You know that scene in Cinderella where she’s in the kitchen trying to get things ready for the day, and on the wall there’s this collection of bells ringing incessantly, signaling that people who are depending on her (mostly because they’re lazy) need things? Every morning, my kitchen fills with its own chorus of little bells, too, except those bells are walking around in the form of two 3-year-olds, a 5-year-old, a 6-year-old and an 8-year-old, and I can’t just simply leave the room to get away from their clanging, because they have legs and will follow me to the edge of the world without asking any questions about where I’m going.
“Mama!” the 5-year-old will say in the whiniest voice I’ve ever heard (and that’s saying a lot, because I’ve really cleaned up my act.). “I can’t find my shoes.”
He’s not even out of bed yet, so I’m pretty sure he hasn’t even attempted “looking,” which I put in quotations because “looking” for a 5-year-old consists of sometimes seeing what’s right in front of his face, sometimes not. He tripped over one of those missing shoes, and he still hasn’t found them.
His bell is followed closely by one of the twins saying, “Mama, my brudder beat me down the stairs.” If only I could turn back time.
This is followed, almost in the same breath, by his twin brother saying, “Mama, I firsty. I need milk, Mama. Mama, I need milk. I firsty, Mama,” without even the slightest pause so that I can let him know that his milk is already on the table if he would just “look.”
“Where’s my blue folder?” the 8-year-old will ask, even though I’m not the one in charge of his blue folder, and there’s a designated place for it, and I can see it sticking out from that designated place right this very minute.
“Oh! I forgot (fill in the blank),” the 6-year-old says on a regular basis. Usually that fill-in-the-blank looks something like forgetting that he’s VIP student this week and he needs to bring a poster with pictures of himself and his family on it so that all the other students will know who he is and what he wants to be when he grows up. Or he forgets that he’s supposed to have his book club book finished, and he still has 75 pages to read. Or he forgets that there was a birthday party he was invited to this weekend, and he didn’t get to go, and how can we possibly keep track of all this? (To be fair, some of this isn’t even his fault; it’s our fault for failing at school. I haven’t signed a folder in weeks. Sorry, teachers.)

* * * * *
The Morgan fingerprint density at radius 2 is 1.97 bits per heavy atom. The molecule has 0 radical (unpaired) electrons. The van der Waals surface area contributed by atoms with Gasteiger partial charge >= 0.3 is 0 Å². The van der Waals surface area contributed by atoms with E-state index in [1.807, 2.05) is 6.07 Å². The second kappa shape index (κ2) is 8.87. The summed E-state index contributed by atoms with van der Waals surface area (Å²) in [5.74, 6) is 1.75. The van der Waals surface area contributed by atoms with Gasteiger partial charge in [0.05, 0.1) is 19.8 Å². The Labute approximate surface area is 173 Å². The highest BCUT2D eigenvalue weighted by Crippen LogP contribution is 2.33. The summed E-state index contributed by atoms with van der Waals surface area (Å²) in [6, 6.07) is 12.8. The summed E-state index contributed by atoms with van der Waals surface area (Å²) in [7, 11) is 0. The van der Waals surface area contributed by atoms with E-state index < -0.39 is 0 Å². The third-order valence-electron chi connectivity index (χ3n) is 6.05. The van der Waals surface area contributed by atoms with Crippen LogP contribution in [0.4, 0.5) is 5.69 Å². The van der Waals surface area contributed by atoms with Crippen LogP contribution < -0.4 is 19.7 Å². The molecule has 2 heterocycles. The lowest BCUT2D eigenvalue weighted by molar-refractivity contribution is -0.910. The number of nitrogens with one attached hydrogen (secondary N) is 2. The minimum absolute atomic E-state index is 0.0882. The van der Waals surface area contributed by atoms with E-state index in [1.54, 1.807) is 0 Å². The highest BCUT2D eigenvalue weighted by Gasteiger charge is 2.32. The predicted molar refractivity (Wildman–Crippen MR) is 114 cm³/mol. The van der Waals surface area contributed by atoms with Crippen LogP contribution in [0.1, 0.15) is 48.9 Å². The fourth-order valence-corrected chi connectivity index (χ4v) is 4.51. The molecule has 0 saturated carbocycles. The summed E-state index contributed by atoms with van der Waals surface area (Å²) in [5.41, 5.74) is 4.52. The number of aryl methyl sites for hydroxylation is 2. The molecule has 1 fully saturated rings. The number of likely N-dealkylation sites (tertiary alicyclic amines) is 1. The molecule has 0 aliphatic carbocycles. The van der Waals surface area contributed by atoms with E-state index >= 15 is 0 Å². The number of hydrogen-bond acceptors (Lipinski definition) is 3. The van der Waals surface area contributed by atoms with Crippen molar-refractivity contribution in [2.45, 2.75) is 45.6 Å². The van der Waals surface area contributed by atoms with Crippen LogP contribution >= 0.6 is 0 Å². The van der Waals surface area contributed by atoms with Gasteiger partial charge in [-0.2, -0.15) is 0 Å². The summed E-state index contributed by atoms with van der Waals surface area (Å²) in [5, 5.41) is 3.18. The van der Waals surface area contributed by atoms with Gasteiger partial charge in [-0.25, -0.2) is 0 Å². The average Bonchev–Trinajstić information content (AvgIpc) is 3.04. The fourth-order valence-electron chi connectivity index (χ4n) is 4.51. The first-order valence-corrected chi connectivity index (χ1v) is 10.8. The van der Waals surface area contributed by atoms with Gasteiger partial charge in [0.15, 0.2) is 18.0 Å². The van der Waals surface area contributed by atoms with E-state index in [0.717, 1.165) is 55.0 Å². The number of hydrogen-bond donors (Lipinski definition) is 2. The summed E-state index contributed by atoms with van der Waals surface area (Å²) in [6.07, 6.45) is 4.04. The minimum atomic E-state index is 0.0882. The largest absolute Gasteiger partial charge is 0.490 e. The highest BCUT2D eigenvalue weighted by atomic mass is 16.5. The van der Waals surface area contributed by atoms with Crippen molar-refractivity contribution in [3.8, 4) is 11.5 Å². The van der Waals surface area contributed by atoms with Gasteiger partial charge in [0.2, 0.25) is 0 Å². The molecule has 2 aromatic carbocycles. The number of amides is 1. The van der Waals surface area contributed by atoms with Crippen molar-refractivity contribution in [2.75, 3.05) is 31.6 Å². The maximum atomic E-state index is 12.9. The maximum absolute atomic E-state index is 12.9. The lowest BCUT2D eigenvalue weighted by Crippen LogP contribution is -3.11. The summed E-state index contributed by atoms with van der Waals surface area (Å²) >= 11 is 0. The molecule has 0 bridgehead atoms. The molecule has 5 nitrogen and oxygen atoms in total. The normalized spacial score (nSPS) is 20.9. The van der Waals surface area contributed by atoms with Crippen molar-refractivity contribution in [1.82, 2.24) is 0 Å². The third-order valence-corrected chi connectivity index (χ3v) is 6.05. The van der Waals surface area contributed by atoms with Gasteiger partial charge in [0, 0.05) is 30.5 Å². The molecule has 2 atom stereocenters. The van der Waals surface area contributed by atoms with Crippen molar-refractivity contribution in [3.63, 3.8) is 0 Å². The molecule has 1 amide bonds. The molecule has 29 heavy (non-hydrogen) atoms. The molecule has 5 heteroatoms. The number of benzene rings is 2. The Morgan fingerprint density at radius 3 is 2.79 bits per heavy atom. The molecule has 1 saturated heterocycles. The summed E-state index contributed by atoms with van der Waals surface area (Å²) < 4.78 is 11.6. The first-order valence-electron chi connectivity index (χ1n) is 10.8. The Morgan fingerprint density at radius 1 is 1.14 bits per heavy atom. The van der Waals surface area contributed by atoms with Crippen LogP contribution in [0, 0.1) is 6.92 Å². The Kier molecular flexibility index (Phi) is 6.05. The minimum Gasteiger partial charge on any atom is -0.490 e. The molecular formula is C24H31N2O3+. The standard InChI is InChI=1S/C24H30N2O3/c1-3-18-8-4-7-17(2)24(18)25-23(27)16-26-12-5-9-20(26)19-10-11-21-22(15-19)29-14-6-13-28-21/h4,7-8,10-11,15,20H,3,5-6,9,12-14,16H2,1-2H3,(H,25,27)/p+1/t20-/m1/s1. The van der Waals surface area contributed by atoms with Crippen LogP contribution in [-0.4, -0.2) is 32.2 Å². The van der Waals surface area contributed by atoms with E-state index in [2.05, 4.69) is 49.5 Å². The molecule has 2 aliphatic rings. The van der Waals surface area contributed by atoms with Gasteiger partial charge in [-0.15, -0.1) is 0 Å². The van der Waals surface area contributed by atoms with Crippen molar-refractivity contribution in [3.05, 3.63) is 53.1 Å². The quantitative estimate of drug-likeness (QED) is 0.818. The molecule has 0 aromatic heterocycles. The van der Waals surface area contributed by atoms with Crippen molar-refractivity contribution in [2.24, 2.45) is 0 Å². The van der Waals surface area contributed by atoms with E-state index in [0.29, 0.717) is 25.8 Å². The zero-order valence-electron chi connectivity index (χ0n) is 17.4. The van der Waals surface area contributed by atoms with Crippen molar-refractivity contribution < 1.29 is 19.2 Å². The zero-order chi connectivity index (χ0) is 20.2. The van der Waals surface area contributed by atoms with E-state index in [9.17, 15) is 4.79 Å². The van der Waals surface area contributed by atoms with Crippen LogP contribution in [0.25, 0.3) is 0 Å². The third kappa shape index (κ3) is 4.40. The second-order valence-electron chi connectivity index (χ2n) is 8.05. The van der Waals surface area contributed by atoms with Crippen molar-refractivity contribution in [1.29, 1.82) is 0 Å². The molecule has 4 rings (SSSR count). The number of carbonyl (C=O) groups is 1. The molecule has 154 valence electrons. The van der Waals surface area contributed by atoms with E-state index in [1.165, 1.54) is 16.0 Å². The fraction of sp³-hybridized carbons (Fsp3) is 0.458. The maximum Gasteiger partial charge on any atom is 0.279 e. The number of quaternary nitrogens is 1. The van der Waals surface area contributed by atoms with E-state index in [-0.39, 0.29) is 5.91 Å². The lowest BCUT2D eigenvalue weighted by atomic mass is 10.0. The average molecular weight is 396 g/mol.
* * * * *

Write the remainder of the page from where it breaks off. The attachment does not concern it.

Get me a drink, I hungry, I can’t find my shoes, where’s my library book, please hold me just because, help me, carry me, push in my chair, where’s my folder, sign my papers, I’m cold, I’m hot, I’m hungry, I need my vitamins, bring me my blanket, where’s my backpack, can you turn on the light, I need more toilet paper, I want more, more, more.
With all these children and all their constant demands, sometimes I start feeling a little like Cinderella, except I’m a mama—Cinder-Mama. It’s like the fairy tale I always wanted, except it’s not. Motherhood has begun to feel like servitude, and I’m desperately searching for that slipper.
Brush my hair, wash me off, wipe my bottom, what’s 10 plus 10, I want my coloring book, the baby’s getting into the crayons, button my pants, tie my shoes, help me up, kiss this hurt, when’s dinner, can we go to the store because I have $2 to spend, I need a snack, I can’t open the toothpaste, aw, man, it’s the minty toothpaste, I like the strawberry toothpaste, what are you doing, are going to the bathroom, you don’t have a penis, where does your peepee come out.
Motherhood is intrinsically demanding, and there is something inherent in a mama that hears a need and wants to meet it, desperately, right that minute. But the thing is, if I try to meet every single need in my house, I will go a little crazy.
Because one minute the 5-year-old will need someone to show him how to tie his shoes, again, and at the same time, the 6-year-old will want help pouring the milk, because it’s a new gallon, and I’m really thankful that he’s asking because the last thing I want is a whole gallon of milk dumped out onto the floor. But there’s no way in the world that I can be in two places at one time, and so one of those needs is going to have to remain unmet until I can manage it.
I tried to be in two places at once one time, and I ended up feeling resentful and angry that they would ask me to do so many things at the same time even though there was only one of me and six of them. So I had to take a step back. I had to breathe. I had to say it was OK that I couldn’t meet every single need the first time they asked, or even the fifth time they asked, or ever, sometimes (they did, after all, wish they could have gone to that party they missed. I was Cinder-Mama, not Fairy God-Mama). It was good for them to learn how to wait. It was good for them to learn to do things for themselves. It was good for them to realize they were fully capable of doing what I could do.
So they started tying their own shoes, because they figured out they could do hard things. They started pouring their own milk, even if it was a brand new gallon, because they knew they had permission to screw up and spill, as long as they cleaned it up. They started writing their own events on a calendar and waiting to be hugged and kissed and taking responsibility for their own backpacks and shoes and school folders.
They don’t always remember, of course. There are mornings when it still sounds like there are shrieking bells wrapped around my ankles. There are days they forget “Mama” is not synonymous with “servant,” but they are learning, day by day by day, that they are fully capable of handling the world on their own.
No more Cinder-Mama—except for my indescribable beauty, of course.
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